. American policy has promoted a brand of pan-Islam more than pan-Arabism. The original idea at the outbreak of the cold war was to leverage Islam against international communism; Saudi Arabia provided the lever. In this pursuit, the United States endorsed the most extravagant Saudi claims to Islamic primacy.
William Eddy, first American ambassador to Saudi Arabia, set the tone in his description of the 1945 meeting between President Roosevelt and King Ibn Saud on the Great Bitter Lake:
The guardian of the holy places of Islam, and the nearest we have to a successor to the caliphs, the defender of the Muslim faith and of the holy cities of three hundred million people, cemented a friendship with the head of a great Western and Christian nation. The meeting marks the high point of Muslim alliance with the West.9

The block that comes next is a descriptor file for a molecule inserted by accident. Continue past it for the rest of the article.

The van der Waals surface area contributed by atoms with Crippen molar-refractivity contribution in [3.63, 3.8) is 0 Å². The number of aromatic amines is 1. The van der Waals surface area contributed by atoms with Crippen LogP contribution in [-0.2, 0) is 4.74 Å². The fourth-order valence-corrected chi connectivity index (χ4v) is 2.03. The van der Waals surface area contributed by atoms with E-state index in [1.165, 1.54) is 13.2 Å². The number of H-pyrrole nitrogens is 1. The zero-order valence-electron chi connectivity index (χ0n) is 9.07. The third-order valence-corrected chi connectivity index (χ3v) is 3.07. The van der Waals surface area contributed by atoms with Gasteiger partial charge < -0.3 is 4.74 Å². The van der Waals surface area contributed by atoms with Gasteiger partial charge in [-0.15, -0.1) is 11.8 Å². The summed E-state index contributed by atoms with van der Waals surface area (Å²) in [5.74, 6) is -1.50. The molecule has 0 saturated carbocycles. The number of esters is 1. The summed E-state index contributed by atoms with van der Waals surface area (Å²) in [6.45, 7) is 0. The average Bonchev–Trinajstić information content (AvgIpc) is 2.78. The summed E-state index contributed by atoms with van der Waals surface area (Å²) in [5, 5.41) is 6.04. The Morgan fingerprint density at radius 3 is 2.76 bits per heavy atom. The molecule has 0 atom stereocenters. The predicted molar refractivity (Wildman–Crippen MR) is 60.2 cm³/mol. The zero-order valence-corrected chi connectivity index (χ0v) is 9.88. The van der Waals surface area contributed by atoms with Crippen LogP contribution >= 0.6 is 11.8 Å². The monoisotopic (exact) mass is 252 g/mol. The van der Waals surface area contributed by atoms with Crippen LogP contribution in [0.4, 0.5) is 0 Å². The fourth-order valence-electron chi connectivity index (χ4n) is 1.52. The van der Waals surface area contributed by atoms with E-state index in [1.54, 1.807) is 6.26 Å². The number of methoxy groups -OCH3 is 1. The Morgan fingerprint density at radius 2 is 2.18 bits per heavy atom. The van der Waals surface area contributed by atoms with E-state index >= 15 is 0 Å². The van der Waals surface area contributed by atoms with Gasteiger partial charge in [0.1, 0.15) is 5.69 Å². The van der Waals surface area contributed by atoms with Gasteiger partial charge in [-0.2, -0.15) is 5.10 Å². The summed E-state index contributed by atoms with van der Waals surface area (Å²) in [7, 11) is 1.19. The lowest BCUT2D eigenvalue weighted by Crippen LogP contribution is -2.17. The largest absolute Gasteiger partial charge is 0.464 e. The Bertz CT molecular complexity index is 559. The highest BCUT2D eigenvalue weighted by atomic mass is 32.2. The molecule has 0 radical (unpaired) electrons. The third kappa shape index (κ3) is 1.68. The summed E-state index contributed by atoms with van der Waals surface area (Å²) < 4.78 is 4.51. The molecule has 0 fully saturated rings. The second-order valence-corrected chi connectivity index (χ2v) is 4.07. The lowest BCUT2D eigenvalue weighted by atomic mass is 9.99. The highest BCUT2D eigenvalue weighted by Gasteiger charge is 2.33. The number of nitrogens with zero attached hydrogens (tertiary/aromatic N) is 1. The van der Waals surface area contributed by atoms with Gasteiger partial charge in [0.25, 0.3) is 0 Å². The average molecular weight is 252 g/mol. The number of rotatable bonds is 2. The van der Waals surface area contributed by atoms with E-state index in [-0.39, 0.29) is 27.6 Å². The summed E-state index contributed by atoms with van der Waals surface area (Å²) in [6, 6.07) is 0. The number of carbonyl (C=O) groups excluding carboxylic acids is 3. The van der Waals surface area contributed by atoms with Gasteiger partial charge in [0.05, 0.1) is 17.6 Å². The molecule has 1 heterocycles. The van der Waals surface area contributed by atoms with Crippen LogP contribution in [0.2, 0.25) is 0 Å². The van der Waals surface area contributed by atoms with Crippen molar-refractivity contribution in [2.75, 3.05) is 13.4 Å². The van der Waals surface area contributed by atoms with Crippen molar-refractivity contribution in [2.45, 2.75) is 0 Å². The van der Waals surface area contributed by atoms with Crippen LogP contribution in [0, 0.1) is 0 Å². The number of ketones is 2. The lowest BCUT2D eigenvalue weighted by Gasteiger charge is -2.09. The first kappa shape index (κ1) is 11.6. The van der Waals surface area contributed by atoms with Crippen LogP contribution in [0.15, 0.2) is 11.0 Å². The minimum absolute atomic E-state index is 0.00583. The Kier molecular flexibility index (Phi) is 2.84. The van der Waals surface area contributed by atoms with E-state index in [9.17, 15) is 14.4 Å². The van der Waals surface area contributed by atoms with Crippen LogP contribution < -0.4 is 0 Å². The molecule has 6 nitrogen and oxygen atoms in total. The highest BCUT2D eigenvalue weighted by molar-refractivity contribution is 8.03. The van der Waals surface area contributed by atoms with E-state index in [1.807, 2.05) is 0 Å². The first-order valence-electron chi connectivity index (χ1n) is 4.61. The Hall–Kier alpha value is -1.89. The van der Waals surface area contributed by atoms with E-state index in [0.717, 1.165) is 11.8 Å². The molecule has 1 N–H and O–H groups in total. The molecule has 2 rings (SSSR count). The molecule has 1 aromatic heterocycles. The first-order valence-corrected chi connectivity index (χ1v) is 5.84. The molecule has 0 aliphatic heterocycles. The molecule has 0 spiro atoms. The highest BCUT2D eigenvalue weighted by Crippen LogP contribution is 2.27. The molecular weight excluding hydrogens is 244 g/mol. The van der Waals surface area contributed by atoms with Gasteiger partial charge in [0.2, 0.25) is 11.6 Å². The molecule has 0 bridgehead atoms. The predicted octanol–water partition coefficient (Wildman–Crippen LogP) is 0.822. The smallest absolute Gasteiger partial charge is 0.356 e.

In 1956, President Eisenhower asked the State Department whether King Saud (Ibn Saud's successor) could be made into a pillar of a wider American influence. Eisenhower noted that:
The Saudi Arabians are considered to be the most deeply religious of all the Arab groups. Consequently, the king could be built up, possibly, as a spiritual leader. Once this were accomplished, we might begin to urge his right to political leadership.10
The profligate Saud disappointed the Americans, but his successor, King Faisal, soon emerged as just that pan-Islamic "spiritual leader" the United States wanted on its side. Saudi Arabia's pan-Islamic juggernaut of the 1960s and 1970s set the stage for the joint Saudi-American promotion of the most successful pan-Islamic venture of modern times: the jihad against the Soviets in Afghanistan. The United States pumped arms and money across Afghan frontiers into radical pan-Islamic groups. Future historians may reckon this to have been a brilliant idea, and a strong case can be made that it was, for it materially contributed to the collapse of the Soviet Union. In the meantime, however, Americans, Saudis, and other peaceable peoples have to cope with the post-jihad backwash of the Taliban, "Afghan Arabs," Usama bin Ladin, and terrorism from the Philippines to New York City.